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    1. Cake and chocolate for inspiration for sure, Chantelle! You don’t have to feel like the word “cripple” applies to you too be a part of cripple punk. The term “cpunk” can be used by any who feel uncomfortable with the slur.

      That’s a good question – what choice do we have in these situations? Very little, I fear. I hope your hospital stay is brief x

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  2. I’m glad you found my blog somewhere because now I know about yours and can read awesome things such as this post! I was diagnosed with fibromyalgia a little over a year ago, and I still have trouble classifying myself as “disabled.” My fibromyalgia is not severe as long as I take my medications, and it’s mostly hidden to other people, so I feel somewhat like a fraud saying I’m disabled. But my pain has limited me in ways that make life very difficult, and I strongly identify with being a Spoonie. It takes far more out of me to get to work on public transit than it does other people, as just one example of how I have to use up spoons early in the day that other people never have to think about. I’d never heard of cripple punk specifically, but it aligns with so much of what I value in other spheres, like feminism and fat acceptance, so I’m really glad I learned about it. I look forward to sticking around for the sewing and disability talk here!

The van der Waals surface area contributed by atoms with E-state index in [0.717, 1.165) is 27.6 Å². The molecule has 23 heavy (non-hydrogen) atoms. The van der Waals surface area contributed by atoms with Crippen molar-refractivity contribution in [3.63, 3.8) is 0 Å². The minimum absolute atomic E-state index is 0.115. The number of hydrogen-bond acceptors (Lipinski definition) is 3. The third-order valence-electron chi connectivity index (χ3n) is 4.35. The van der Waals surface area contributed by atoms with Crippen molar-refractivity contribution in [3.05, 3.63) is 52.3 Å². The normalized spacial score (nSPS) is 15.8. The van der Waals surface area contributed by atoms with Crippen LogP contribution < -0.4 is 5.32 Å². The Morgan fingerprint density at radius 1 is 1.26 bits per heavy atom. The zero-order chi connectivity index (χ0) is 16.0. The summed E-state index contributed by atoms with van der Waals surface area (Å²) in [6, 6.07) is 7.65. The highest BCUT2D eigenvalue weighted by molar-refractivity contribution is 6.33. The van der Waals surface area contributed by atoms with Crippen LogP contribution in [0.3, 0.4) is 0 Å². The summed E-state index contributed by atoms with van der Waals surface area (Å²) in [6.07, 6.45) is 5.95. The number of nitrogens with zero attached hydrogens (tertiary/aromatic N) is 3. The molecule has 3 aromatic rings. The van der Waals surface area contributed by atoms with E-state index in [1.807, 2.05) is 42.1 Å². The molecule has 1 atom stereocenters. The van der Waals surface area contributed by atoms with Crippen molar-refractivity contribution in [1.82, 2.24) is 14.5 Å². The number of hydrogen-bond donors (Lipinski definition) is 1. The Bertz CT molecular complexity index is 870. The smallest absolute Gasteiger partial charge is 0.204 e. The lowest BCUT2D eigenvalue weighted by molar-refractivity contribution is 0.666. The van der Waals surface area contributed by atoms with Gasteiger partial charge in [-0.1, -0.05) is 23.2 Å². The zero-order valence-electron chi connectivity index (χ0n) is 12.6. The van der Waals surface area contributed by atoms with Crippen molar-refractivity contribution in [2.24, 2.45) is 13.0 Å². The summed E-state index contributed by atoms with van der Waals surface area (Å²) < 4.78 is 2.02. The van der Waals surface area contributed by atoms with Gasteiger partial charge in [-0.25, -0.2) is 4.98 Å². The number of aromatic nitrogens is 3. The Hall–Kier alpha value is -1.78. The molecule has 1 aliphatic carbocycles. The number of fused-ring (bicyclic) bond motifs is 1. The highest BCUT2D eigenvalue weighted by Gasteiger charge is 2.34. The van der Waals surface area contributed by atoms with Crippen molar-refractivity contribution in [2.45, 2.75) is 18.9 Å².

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    1. Thanks for your kind comment! It took me a long time to adapt to the term “disabled.” And I still struggle with feelings of being not disabled enough, especially as I have no visible signs. I reckon it’s internalised ableism that I have to shut down within myself. I mean, if your condition/pain etc stops you from living life fully, then you are absolutely entitled to accomodations. Being a woman spoonie is especially hard as women are so conditioned to plough on and not make a fuss.

      I’m glad you can identify with cripple punk. I think it is a fantastic movement and there are lots of interesting writings about it around. Happy to have you reading! x

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  3. I really love this post. I have a severe mental illness and I refuse to be a “good” psych. patient who is “grateful for all the lessons my bipolar has taught me.” Being sick sucks!

    In a side note-how do you pronounce your name? (I see that name in the UK a lot but it’s not so common in the States.)

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    1. Glad you liked it! Agreed, being sick does suck. I have some beloved friends with bipolar and their health journey has been anything but fun. So I really feel for you.

      It is pronounced “Sha-von” – but I tend to Ockerise it as “Sharvorrrn” haha. I’m in Australia so it’s not that common, but it does seem to be growing in popularity.